Scottish Antarctic Explorer, Commander J.R. Stenhouse, aboard the Discovery, 1925
In 1925, the Antarctic explorer, U-boat killer and treasure hunter, J.R. Stenhouse, took command of Captain Scott’s old ship, the “Discovery”, during the National Oceanographic Expedition.
Previously, Stenhouse had commanded the “Aurora” on Shackleton’s ill-fated “Endurance” expedition of 1914-17, and had then hunted U-boats and fought the Bolsheviks in North Russia during WWI.
Stenhouse would later seek pirate gold on R.L. Stevenson’s “Treasure Island” and pioneer Antarctic tourism before finally dying for his country in WWII. For full details of Stenhouse’s extraordinary career, see “Ice Captain: The Life of J.R. Stenhouse” by Stephen Haddelsey. (source)
1935; Turbines for the Queen Mary
This photo appeared in the 16 March 1935 edition of The Sphere magazine. The caption was,
“Makers of Mighty Machines: Adjusting the blades of one of the modern geared turbines which will drive the Queen Mary and will give her a reserve of speed almost certainly superior to that of the turbo-electrically driven Normandie now nearing completion at St.Nazaire, France.” see larger
King George V aboard Britannia
A dapper King George looks out across the waters of the Solent.This photo appeared in the 25 January, 1936 edition of The Sphere magazine as part of a tribute to the late King. see larger
“Florida’s Weeki Wachee presents the only show of its kind in the world, with a completely new mermaid show starting every Oct. first. Visitors view this spectacular underwater performance while seated 14 feet below the surface of the water in the new $1,000,000 underwater aqua-theatre.” via bad-postcards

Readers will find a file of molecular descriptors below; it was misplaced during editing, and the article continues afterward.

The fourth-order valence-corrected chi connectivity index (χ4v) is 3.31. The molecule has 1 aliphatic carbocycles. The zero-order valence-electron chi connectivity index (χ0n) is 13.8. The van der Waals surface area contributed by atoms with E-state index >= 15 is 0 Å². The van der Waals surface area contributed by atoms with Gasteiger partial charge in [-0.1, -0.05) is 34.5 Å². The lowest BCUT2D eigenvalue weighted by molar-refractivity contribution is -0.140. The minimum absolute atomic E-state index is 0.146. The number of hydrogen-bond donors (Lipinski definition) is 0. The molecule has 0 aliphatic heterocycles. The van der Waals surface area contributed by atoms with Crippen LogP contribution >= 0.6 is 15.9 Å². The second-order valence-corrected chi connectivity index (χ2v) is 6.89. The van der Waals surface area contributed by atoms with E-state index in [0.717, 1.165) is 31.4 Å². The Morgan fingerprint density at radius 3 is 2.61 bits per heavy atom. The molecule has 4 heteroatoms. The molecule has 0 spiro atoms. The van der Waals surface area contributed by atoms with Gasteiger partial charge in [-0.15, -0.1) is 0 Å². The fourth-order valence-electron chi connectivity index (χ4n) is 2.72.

Old Salt Blog just posted an interesting albeit slightly odd story about an Estonian sculptor named Mati Karwin, who is creating furniture with the marine mine husks left behind by the Soviets when they pulled out of Naissaar Island area following the Cold War. Go to his site here. via boatswainsandbacteremia
Henk Helmantel’s Ocean Artifacts now on Scuttlefish
Buster Keaton, The Navigator (Diver Scene)
No Horizon by Richard J. van Bennekom – Amsterdam, North Holland, NL
Water Wench: Lifetime Award Recipient via Never Sea Land
Wicked Water Wench – art of Frank Frazetta
- See Ayuh and Wicked for more information
Fog over Friday Harbor by Nicolas Bouvier
Norman Wilkinson, Transports under shell-fire, Suvla Bay, 1915
I had the glorious privilege of seeing this yesterday. I cannot urge you strongly enough… Go today to wherever you buy your dvds and grab a copy. It’s BRILLIANT. Invite over a handful of similarly obnoxious friends and give it the MST3k treatment. Makes a great stocking stuffer! Settle in with some Starbucks and enjoy the ride. –mf
The Asylum (the same people who brought you Titantic II and Mega Shark vs. Giant Octopus.) generally tackle recent releases with their line in mockbusters but here they have decided to adapt classic literature with a modernized take on Moby Dick.
2010: Moby Dick begins with Ahab’s (Barry Bostwick) first encounter with the five-six hundred foot whale in 1969. Taking down the submarine that Ahab is serving on the whale tears it in two, ripping off Ahab’s leg in the process. Flash forward to 2010 and Ahab is the captain of a state of the art submarine and intent on exacting vengeance on the whale that took his leg. In order to track it down he enlists the help of scientist and whale call expert Michelle (Renee O’Connor). keep reading
2010: MOBY DICK Trailer on You Tube
Monkey Fist is a smack-talking, potty mouthed, Yankee hating, Red Sox fan in Portland, Maine. In addition to compiling Maritime Monday, she blogs about nautical art, history, and marine science on Adventures of the Blackgang. Submit story ideas, news links, photographs, or items of interest to her at [email protected]. She can also out-belch any man.